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UWM LIGO Scientific Collaboration Research Group

News

June 15, 2016

GW151226: Observation of Gravitational Waves from a 22-Solar-Mass Binary Black Hole Coalescence

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February 18, 2016

The Right Place At The Right Spacetime

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February 11, 2016

Observation of Gravitational Waves from a Binary Black Hole Merger

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Research Projects

Burst Searches

Gravitational waves are generated by the bulk motion of high density matter. There are many violent phenomena in the universe which may produce burst of gravitational waves that depend on complicated physics of the sources. Among the sources are supernova explosions, gamma ray bursts, cosmic string cusps, etc.

Jolien Creighton is the lead internal reviewer for the LSC burst analyses.

Compact Binaries

The inspiral and merger of a compact binary system generates gravitational waves which sweep upward in frequency and amplitude through the sensitive band of the Earth-based detectors. The detection of gravitational waves from these astrophysical sources will provide a great deal of information about strong field gravity, dense matter, and the populations of neutron stars and black holes in the Universe. Patrick Brady co-chairs the inspiral analysis group of the LIGO Scientific Collaboration. This working group's goal is to identify gravitational-wave signals from compact binary sources in the detector data, and estimate the waveform parameters. To date, no gravitational waves have been identified from these sources, so the scientific product of the group is to place limits on the coalescence rate of binaries in the Universe. When wave are detected, it will be possible to infer information about the binary populations, and possibly probe the disruption of neutron stars, test alternative theories of gravity, and bound the mass of the graviton. These are just some of the ideas for gravitational-wave astronomy and physics with these sources.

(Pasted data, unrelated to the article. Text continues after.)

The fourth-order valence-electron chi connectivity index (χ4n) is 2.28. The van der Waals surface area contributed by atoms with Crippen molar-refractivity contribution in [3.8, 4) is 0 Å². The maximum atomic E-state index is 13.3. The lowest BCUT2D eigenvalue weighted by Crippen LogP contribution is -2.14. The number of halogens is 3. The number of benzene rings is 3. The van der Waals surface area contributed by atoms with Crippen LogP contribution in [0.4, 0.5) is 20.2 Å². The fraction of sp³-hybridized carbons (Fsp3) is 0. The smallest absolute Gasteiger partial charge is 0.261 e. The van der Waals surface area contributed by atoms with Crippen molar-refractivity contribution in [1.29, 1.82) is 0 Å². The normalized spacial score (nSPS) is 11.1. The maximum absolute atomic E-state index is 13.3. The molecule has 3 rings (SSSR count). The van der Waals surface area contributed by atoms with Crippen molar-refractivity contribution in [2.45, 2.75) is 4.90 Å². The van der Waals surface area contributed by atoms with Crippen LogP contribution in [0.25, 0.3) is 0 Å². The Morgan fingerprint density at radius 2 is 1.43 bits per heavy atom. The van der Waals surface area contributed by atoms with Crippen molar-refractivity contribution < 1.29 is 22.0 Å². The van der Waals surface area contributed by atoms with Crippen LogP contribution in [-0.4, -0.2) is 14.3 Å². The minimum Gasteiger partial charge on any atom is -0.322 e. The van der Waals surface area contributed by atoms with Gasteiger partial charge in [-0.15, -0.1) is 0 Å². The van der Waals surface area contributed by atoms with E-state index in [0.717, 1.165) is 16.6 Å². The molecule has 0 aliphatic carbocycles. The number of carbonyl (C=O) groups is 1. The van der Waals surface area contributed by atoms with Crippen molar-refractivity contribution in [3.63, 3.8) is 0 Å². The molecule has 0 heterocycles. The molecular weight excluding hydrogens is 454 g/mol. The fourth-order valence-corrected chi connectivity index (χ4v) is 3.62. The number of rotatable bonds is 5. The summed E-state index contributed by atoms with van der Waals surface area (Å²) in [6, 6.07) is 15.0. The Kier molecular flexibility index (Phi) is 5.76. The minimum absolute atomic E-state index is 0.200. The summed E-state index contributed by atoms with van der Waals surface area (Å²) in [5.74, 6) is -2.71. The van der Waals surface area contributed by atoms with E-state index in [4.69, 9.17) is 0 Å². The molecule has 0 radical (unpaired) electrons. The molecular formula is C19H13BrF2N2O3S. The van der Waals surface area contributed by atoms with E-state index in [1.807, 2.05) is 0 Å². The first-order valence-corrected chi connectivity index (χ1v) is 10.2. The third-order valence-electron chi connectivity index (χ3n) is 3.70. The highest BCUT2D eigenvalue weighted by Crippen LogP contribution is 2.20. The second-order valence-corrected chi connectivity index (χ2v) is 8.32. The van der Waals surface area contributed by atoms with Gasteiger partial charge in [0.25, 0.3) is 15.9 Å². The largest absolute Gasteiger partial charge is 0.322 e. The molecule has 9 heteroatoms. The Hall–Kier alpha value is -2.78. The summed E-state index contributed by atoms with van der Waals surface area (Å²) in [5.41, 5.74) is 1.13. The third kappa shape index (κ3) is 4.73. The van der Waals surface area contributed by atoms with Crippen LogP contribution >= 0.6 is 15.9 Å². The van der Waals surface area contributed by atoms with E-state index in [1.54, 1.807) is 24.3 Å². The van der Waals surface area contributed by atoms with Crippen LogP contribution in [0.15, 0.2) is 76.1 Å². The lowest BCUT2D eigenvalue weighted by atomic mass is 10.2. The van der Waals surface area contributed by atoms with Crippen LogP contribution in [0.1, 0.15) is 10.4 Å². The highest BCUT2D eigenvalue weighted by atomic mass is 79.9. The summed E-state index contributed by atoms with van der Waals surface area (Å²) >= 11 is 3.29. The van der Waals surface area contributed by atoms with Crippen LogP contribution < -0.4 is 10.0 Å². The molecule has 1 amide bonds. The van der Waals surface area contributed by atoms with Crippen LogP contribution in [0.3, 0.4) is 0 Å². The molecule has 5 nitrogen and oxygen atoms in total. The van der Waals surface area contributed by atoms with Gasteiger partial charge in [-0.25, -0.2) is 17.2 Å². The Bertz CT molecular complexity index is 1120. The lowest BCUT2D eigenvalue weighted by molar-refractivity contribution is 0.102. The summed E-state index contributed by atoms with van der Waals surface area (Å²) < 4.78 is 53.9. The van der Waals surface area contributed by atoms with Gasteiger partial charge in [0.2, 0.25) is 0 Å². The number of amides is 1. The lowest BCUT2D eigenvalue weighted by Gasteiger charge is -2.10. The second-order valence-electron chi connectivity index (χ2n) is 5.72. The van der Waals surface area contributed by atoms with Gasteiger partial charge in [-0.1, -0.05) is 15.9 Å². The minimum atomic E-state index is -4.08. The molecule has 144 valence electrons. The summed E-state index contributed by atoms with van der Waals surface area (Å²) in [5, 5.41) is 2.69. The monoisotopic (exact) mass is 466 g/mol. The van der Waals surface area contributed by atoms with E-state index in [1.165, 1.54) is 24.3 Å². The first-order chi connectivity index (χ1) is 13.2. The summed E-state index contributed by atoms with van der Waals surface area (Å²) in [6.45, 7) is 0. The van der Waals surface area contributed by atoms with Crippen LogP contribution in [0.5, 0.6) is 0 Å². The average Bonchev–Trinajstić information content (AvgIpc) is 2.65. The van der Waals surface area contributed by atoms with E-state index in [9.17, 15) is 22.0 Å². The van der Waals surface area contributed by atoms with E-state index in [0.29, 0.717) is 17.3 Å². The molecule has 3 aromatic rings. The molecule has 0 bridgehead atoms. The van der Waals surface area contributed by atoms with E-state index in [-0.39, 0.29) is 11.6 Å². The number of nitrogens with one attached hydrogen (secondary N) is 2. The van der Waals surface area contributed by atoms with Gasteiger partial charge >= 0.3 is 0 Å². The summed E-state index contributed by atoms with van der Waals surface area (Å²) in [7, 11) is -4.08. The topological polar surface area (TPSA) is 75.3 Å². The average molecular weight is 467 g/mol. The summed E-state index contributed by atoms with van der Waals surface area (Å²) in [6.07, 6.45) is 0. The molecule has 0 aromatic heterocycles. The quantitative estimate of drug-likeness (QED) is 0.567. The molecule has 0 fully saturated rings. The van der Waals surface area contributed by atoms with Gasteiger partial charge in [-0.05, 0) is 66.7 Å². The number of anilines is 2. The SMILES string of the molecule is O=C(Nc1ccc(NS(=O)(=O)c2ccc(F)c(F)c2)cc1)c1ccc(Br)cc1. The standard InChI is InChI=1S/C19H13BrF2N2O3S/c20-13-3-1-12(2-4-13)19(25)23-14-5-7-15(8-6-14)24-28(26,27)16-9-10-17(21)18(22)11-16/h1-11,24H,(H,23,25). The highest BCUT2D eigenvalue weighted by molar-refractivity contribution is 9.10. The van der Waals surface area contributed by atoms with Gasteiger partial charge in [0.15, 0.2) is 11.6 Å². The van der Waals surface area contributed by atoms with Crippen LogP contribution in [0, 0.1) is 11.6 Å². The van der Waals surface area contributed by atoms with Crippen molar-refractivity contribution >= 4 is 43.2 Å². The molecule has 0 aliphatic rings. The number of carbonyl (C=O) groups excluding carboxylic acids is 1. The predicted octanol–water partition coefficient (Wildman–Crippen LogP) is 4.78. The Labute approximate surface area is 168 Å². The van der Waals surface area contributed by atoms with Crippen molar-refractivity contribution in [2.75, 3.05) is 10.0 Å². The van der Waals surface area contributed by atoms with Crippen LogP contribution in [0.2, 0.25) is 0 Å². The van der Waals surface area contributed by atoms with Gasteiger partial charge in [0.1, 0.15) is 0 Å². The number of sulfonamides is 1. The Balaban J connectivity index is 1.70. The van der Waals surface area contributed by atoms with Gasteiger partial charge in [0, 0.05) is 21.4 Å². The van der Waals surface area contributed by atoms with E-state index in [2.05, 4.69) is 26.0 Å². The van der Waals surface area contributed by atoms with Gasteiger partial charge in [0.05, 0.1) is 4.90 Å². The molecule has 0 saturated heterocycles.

Continuous Wave Sources

Maria Alessandra Papa co-chairs the pulsar group of the LIGO Scientific Collaboration. This working group's goal is to identify gravitational-wave signals which last for long times relative to the observing time. The archtypical gravitational-wave source is a rapidly rotating neutron star. These objects are already observed using radio telescopes, but the gravitational waves carry a host of new information about the structure of the neutron stars. Moreover, not all rapidly rotating neutron stars will be pulsars. This means that gravitational waves provides an new way to find these objects in our Galaxy. Since the search methods are not tied particularly to pulsars, there may be unexpected sources which continuously emit gravitational waves.

Cluster Computing

Commodity cluster computing has become a standard method of achieving high performance at low cost. Bruce Allen built the first Beowulf cluster at UWM in 1998 with the help of (then postdoc) Warren Anderson. In 2001, the group added a 300-node state of the art cluster (Medusa) designed for fast-turnaround and prototyping data analysis. This cluster served as a pathfinder in the LSC deploying Condor and distributing data across the cluster using cheap commodity hard disks to achieve 24 Tbytes of storage. In 2004, the group was awarded a National Science Foundation award to build a new cluster called Nemo, deployed in 2006.


UWM Ligo Scientific Collaboration | http://www.lsc-group.phys.uwm.edu/ | contact@gravity.phys.uwm.edu